Intimate Partner Violence Among Women Veterans: Previous Interpersonal Violence as a Risk Factor

Authors

  • Katherine M. Iverson,

    Corresponding author
    1. National Center for PTSD, VA Boston Healthcare System, Boston, Massachusetts, USA
    2. Department of Psychiatry, Boston University School of Medicine, Boston, Massachusetts, USA
    • Correspondence concerning this article should be addressed to Katherine M. Iverson at the VA Boston Healthcare System, 150 S. Huntington Avenue (116B-3), Boston, MA 02130. E-mail: katherine.iverson@va.gov

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  • Rowena Mercado,

    1. Harvard South Shore Psychiatry Residency Program, VA Boston Healthcare System, Boston, Massachusetts, USA
    2. Harvard Medical School, Boston, Massachusetts, USA
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  • Sarah L. Carpenter,

    1. Department of Psychology, Suffolk University, Boston, Massachusetts, USA
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  • Amy E. Street

    1. National Center for PTSD, VA Boston Healthcare System, Boston, Massachusetts, USA
    2. Department of Psychiatry, Boston University School of Medicine, Boston, Massachusetts, USA
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  • This work was supported by the Department of Veterans Affairs, Veterans Health Administration, Health Services Research and Development (HSR&D) Services as part of Dr. Katherine Iverson's HSR&D Career Development Award (CDA 10-029). The views expressed in this article are those of the authors and do not necessarily represent the views of the Department of Veterans Affairs.

Abstract

Experiences of abuse during childhood or military service may increase women veterans’ risk for intimate partner violence (IPV) victimization. This study examined the relative impact of 3 forms of interpersonal violence exposure (childhood physical abuse [CPA], childhood sexual abuse [CSA], and unwanted sexual experiences during military service) and demographic and military characteristics on past-year IPV among women veterans. Participants were 160 female veteran patients at Veterans Afffairs hospitals in New England who completed a paper-and-pencil mail survey that included validated assessments of past-year IPV and previous interpersonal violence exposures. Women who reported CSA were 3.06 times, 95% confidence interval (CI) [1.14, 8.23], more likely to report past-year IPV relative to women who did not experience CSA. Similarly, women who reported unwanted sexual experiences during military service were 2.33 times, 95% CI [1.02, 5.35], more likely to report past-year IPV compared to women who did not report such experiences. CPA was not associated with IPV risk. Having less education and having served in the Army (vs. other branches) were also associated with greater risk of experiencing IPV in the past year. Findings have implications for assisting at risk women veterans in reducing their risk for IPV through detection and intervention efforts.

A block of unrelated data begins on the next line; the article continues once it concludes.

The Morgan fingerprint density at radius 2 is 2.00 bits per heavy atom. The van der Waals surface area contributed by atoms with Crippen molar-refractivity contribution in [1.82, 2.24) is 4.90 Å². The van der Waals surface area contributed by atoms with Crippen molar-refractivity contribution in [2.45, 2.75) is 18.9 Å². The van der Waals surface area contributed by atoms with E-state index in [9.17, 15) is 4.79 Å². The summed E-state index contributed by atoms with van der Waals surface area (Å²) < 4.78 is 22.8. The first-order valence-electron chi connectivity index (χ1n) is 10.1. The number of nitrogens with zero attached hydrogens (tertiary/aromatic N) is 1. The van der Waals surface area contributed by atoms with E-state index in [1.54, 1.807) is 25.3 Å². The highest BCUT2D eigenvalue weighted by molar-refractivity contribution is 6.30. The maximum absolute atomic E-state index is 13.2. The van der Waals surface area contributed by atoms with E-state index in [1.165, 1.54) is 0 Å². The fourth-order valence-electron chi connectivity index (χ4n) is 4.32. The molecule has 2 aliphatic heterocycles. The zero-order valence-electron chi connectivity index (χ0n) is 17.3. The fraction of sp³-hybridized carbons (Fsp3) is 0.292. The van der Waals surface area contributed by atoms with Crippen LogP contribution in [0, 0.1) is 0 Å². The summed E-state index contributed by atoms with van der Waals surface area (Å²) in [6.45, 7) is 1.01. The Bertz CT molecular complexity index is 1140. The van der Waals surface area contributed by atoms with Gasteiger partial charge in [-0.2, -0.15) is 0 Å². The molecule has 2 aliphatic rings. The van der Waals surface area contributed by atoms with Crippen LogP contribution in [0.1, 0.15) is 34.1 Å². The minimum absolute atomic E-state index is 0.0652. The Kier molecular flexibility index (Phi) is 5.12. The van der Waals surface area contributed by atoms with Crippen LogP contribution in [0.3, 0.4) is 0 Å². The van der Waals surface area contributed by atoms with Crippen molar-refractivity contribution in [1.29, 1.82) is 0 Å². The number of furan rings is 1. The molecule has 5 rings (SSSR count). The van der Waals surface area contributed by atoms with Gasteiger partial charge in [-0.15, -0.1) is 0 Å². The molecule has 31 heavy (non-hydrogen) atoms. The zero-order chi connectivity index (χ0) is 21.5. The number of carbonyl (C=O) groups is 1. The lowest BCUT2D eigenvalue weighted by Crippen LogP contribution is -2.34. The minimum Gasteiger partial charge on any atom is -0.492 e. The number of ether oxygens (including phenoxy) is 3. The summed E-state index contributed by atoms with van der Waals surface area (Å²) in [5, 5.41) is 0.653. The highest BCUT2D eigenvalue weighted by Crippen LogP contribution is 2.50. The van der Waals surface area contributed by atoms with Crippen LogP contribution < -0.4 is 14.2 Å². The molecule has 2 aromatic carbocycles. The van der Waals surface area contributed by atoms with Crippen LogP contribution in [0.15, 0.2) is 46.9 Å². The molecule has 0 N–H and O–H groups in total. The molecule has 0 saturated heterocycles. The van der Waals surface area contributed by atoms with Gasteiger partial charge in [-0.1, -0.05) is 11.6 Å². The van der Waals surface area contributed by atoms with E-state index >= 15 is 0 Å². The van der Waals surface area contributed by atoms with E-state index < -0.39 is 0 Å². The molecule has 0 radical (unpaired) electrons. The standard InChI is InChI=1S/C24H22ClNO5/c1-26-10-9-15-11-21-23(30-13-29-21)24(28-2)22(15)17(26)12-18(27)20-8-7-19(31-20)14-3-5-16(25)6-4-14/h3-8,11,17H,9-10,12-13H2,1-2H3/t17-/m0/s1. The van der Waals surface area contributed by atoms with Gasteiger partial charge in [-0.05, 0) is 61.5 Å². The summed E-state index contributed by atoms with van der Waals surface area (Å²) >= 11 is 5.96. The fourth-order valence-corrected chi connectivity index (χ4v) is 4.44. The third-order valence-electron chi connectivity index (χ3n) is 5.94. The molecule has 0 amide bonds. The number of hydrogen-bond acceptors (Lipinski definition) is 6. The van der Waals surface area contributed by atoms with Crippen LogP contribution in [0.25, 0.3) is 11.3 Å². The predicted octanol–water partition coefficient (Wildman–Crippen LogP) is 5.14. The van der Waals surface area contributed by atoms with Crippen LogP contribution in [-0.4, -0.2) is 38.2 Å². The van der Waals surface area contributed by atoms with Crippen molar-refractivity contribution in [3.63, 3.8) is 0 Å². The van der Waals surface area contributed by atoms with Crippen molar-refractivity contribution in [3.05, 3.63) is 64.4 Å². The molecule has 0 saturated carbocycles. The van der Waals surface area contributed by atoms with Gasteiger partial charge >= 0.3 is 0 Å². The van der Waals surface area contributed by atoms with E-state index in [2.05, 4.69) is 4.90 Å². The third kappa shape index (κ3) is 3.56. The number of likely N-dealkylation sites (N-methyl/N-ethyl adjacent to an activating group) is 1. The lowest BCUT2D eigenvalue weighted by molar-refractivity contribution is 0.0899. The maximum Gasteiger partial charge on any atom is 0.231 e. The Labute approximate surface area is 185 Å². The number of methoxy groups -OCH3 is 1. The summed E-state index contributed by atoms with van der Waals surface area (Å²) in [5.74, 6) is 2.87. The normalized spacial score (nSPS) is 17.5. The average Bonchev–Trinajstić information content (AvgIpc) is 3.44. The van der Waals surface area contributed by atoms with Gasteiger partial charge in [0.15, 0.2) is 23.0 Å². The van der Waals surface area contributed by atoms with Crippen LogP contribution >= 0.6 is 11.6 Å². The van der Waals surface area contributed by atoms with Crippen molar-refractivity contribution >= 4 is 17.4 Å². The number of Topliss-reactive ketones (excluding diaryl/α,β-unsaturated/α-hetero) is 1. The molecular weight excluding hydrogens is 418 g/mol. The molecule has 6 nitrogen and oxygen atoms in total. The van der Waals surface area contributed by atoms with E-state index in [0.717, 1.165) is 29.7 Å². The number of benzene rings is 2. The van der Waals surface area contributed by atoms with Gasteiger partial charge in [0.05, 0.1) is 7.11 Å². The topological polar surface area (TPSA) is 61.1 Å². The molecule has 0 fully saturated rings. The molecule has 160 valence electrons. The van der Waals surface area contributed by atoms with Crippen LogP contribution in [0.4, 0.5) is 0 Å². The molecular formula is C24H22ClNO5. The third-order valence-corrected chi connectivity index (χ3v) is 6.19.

Traditional and Simplified Chinese Abstracts by AsianSTSS

標題:女性退役軍人中親密伴侶暴力:昔日人際暴力的風險。

撮要:童年或服役期間受虐待經歷可能增加女性退役軍人的親密伴侶暴力(IPV)受害風險。本研究檢視三種不同形式的人際暴力經歷(即兒童身體受害(CPA),兒童性受虐(CSA),和服役時非自願性經驗),對女性退役兵的過去一年IPV方面人口統計學和軍事特徵的相對衝擊。樣本是160名新英倫醫療保健系統的女退役軍病人,而她們完成了一個郵寄書寫調查,包括過往一年IPV和過往人際暴力的有效評核。對比無CSA者報告,有3.06倍CSA婦女報告過去一年有IPV (95% CI﹝1.14, 8.23﹞)。有2.33倍非自願性經驗的婦女(95% CI﹝1.02–5.35﹞)報告過去一年有IPV。CPV則未與IPV風險有關連。較低學歷和在陸軍服役(對比其他軍種)都有較高風險經歷過去一年IPV。結果顯示及早察覺和介入有風險的女性退役軍人有肋減少IPV的風險。

标题:女性退役军人中亲密伴侣暴力:过往人际暴力的风险。

撮要:童年或服役期间受虐待经历可能增加女性退役军人的亲密伴侣暴力(IPV)受害风险。本研究检视三种不同形式的人际暴力经历(即儿童身体受害(CPA),儿童性受虐(CSA),和服役时非自愿性经验),对女性退役军的过去一年IPV方面人口统计学和军事特征的相对冲击。样本是160名新英伦医疗保健系统的女退役军病人,而她们完成了一个邮寄书写调查,包括过往一年IPV和过往人际暴力的有效评估。对比无CSA者报告,有3.06倍CSA妇女报告过去一年有IPV (95% CI﹝1.14, 8.23﹞)。有2.33倍非自愿性经验的妇女(95% CI﹝1.02–5.35﹞)报告过去一年有IPV。CPV则未与IPV风险有相关。较低学历和在陆军服役(对比其他军种)都有较高风险经历过去一年IPV。结果显示及早察觉和介入有风险的女性退役军人有肋减少IPV的风险。

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